Speech Delay in Kids Linked to Later Emotional Problems
Study Shows Language Delays at Age 5 May Lead to Mental Health Issues in Adulthood
WebMD News Archive
Early Intervention Best
“The results from this study suggest that children who experience poor receptive language skills in early childhood are more likely to experience lower levels of mental health in adulthood than the [children] with normal language development,” explains Melissa Wexler Gurfein, a speech-language pathologist in New York. “These findings are not surprising as children with poor receptive language skills often fall behind in social situations, as well as academic situations,” she tells WebMD in an email.
“With this, a language-delayed child may experience low self-esteem, which, without intervention, may impact on how this child transitions throughout childhood and into adulthood.”
This is not to say children with language delays are a lost cause, she says. “It is important to provide the right support and intervention for a child who is experiencing language delays,” she says. “The earlier a child receives proper intervention, the more successful that intervention might be.”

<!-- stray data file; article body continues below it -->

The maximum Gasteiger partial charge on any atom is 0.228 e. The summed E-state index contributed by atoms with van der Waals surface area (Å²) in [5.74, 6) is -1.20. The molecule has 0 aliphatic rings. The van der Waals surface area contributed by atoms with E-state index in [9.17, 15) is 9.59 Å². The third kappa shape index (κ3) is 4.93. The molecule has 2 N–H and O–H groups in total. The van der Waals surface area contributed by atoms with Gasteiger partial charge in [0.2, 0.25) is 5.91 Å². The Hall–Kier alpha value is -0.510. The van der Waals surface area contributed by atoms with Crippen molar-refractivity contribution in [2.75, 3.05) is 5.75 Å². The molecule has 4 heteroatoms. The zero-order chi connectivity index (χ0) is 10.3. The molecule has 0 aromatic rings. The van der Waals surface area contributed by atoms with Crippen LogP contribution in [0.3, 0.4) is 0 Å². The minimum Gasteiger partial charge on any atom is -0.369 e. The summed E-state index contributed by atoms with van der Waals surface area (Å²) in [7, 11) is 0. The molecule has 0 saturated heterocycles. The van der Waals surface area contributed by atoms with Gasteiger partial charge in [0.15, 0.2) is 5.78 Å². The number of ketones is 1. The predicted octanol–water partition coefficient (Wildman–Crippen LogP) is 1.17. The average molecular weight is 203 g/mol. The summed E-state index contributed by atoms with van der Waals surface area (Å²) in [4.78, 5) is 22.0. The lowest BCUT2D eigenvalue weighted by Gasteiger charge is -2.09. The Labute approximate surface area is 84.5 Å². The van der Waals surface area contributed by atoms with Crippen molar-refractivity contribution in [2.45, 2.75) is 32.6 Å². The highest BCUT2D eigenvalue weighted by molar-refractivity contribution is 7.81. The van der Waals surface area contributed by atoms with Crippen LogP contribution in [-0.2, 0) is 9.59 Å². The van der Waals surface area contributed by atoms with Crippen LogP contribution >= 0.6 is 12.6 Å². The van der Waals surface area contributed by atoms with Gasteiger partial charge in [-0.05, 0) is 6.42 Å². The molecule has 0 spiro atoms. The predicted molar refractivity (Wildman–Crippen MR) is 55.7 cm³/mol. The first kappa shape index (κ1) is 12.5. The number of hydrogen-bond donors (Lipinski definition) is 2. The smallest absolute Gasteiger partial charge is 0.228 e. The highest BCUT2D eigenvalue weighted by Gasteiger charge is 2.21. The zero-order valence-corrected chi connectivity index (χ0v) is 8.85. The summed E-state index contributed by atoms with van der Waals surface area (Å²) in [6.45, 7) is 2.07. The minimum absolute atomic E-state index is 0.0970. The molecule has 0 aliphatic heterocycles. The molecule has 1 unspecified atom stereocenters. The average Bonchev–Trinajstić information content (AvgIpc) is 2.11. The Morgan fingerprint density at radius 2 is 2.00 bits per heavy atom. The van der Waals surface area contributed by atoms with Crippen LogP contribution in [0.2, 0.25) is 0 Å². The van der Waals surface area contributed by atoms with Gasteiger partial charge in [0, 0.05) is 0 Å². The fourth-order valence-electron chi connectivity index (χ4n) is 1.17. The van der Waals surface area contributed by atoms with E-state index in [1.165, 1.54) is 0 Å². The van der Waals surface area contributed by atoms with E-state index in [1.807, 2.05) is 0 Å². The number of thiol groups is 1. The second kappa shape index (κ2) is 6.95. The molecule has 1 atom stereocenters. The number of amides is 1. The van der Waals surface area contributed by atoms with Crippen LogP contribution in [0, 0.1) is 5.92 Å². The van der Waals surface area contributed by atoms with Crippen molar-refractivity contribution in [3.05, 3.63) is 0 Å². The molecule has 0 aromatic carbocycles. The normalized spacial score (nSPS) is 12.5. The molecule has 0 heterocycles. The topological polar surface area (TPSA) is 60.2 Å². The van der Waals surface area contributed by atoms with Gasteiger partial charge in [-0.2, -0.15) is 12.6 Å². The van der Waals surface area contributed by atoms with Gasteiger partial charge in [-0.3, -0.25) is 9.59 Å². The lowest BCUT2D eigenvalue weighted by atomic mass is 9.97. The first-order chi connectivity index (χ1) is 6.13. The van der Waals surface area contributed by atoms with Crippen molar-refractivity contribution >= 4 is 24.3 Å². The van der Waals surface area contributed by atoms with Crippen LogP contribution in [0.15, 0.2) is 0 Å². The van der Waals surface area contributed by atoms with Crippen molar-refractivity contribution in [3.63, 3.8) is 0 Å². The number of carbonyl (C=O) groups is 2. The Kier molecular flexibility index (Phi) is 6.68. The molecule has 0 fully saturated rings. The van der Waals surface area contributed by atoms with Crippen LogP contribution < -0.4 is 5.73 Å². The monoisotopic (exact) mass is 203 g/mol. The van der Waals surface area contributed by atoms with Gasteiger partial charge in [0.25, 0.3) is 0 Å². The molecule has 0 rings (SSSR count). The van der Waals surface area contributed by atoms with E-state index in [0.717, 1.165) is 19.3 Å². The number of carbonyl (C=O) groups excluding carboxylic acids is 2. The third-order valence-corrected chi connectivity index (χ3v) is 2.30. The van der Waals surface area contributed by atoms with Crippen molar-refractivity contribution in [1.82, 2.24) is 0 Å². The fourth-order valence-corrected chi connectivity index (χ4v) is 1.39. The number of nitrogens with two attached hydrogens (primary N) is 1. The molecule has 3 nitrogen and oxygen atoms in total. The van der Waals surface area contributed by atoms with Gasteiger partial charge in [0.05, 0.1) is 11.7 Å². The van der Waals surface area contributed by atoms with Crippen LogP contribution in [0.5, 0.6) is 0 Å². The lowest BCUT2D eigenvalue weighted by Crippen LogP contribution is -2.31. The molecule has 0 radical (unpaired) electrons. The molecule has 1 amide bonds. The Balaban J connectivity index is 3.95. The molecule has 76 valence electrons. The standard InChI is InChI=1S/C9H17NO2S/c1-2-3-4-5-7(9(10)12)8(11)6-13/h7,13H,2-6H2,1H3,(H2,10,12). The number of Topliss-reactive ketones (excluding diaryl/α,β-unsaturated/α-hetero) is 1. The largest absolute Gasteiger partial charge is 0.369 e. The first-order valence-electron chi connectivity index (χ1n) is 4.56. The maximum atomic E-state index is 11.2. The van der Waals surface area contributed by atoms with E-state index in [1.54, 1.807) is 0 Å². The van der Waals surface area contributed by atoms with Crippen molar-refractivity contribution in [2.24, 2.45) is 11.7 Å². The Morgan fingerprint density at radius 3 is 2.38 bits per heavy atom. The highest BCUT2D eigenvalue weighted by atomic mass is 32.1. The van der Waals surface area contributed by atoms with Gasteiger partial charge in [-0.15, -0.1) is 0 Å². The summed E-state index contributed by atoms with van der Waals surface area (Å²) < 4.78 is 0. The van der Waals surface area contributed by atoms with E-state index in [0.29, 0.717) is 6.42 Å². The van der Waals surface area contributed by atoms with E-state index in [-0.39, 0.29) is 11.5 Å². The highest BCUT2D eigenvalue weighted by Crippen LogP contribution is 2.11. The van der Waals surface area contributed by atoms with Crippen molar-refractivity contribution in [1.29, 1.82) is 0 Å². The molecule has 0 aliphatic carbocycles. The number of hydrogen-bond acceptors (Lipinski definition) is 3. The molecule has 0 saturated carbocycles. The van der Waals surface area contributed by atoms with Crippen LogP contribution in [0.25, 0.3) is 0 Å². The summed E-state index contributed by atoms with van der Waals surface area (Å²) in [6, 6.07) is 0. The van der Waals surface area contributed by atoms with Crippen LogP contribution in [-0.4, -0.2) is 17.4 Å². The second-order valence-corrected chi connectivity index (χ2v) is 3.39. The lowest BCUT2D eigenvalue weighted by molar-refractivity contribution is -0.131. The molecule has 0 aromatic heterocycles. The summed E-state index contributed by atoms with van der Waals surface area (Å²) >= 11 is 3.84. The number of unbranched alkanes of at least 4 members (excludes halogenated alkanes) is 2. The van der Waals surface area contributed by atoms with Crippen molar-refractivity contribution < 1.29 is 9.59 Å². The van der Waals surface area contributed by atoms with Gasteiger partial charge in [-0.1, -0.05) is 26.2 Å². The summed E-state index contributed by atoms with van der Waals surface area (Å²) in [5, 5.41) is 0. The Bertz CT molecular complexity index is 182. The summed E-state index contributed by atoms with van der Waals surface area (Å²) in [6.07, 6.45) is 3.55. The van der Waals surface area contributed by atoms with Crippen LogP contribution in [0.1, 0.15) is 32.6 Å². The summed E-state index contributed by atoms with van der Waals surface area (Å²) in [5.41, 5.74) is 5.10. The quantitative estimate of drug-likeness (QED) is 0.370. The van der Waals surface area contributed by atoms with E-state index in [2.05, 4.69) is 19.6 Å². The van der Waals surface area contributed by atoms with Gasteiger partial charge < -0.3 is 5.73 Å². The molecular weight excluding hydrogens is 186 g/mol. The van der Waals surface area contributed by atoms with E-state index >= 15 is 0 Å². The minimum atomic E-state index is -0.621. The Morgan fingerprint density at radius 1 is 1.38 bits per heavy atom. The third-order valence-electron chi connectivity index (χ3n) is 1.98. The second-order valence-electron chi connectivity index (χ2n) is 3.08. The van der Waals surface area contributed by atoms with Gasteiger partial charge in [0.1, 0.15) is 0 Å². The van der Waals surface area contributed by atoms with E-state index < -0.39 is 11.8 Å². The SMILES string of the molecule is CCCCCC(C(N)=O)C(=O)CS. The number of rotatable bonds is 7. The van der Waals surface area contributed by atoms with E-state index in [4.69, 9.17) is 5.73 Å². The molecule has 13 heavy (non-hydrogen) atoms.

Wexler’s advice to parents and pediatricians? “It is important to identify a child who is suspected of having a language delay and begin treatment for the delay to hopefully not only help the child catch up to his same-age peers, but also to provide the support he needs to be successful in life.”
Joslin Zeplin-Paradise, a speech-language pathologist in New York, agrees. “A language delay is not a setup to fail,” she tells WebMD. “It is an opportunity to seek help and get to the root cause of the problem,” she says, adding that there are many, many potential causes for speech delays.
“When parents go the extra step, their children can -- and often do -- catch up,” says Zeplin-Paradise.
That said, “I have not seen a direct correlation between children who are language delayed and children who have psychosocial/emotional issues.”